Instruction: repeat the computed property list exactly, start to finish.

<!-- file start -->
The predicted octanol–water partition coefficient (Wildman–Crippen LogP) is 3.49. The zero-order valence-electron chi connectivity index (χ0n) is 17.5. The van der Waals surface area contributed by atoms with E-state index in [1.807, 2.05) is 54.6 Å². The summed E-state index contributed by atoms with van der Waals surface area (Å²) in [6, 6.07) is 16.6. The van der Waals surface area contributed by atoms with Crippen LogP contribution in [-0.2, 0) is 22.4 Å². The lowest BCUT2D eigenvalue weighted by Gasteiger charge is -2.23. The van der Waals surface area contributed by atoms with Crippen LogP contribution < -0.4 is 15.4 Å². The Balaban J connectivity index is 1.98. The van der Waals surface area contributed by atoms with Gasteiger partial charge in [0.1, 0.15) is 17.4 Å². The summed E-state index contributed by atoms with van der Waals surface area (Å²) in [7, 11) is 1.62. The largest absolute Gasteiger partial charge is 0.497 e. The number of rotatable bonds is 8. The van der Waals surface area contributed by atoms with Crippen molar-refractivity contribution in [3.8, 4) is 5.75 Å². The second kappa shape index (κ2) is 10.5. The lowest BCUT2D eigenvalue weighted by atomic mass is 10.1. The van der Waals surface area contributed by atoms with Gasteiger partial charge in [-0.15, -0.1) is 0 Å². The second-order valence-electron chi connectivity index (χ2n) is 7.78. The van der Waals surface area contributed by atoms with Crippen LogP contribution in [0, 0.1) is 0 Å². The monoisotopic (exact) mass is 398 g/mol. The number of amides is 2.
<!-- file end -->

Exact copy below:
The predicted octanol–water partition coefficient (Wildman–Crippen LogP) is 3.49. The zero-order valence-electron chi connectivity index (χ0n) is 17.5. The van der Waals surface area contributed by atoms with E-state index in [1.807, 2.05) is 54.6 Å². The summed E-state index contributed by atoms with van der Waals surface area (Å²) in [6, 6.07) is 16.6. The van der Waals surface area contributed by atoms with Crippen LogP contribution in [-0.2, 0) is 22.4 Å². The lowest BCUT2D eigenvalue weighted by Gasteiger charge is -2.23. The van der Waals surface area contributed by atoms with Crippen LogP contribution < -0.4 is 15.4 Å². The Balaban J connectivity index is 1.98. The van der Waals surface area contributed by atoms with Gasteiger partial charge in [0.1, 0.15) is 17.4 Å². The summed E-state index contributed by atoms with van der Waals surface area (Å²) in [7, 11) is 1.62. The largest absolute Gasteiger partial charge is 0.497 e. The number of rotatable bonds is 8. The van der Waals surface area contributed by atoms with Crippen molar-refractivity contribution in [3.8, 4) is 5.75 Å². The second kappa shape index (κ2) is 10.5. The lowest BCUT2D eigenvalue weighted by atomic mass is 10.1. The van der Waals surface area contributed by atoms with Gasteiger partial charge in [-0.15, -0.1) is 0 Å². The second-order valence-electron chi connectivity index (χ2n) is 7.78. The van der Waals surface area contributed by atoms with Crippen LogP contribution in [0, 0.1) is 0 Å². The monoisotopic (exact) mass is 398 g/mol. The number of amides is 2.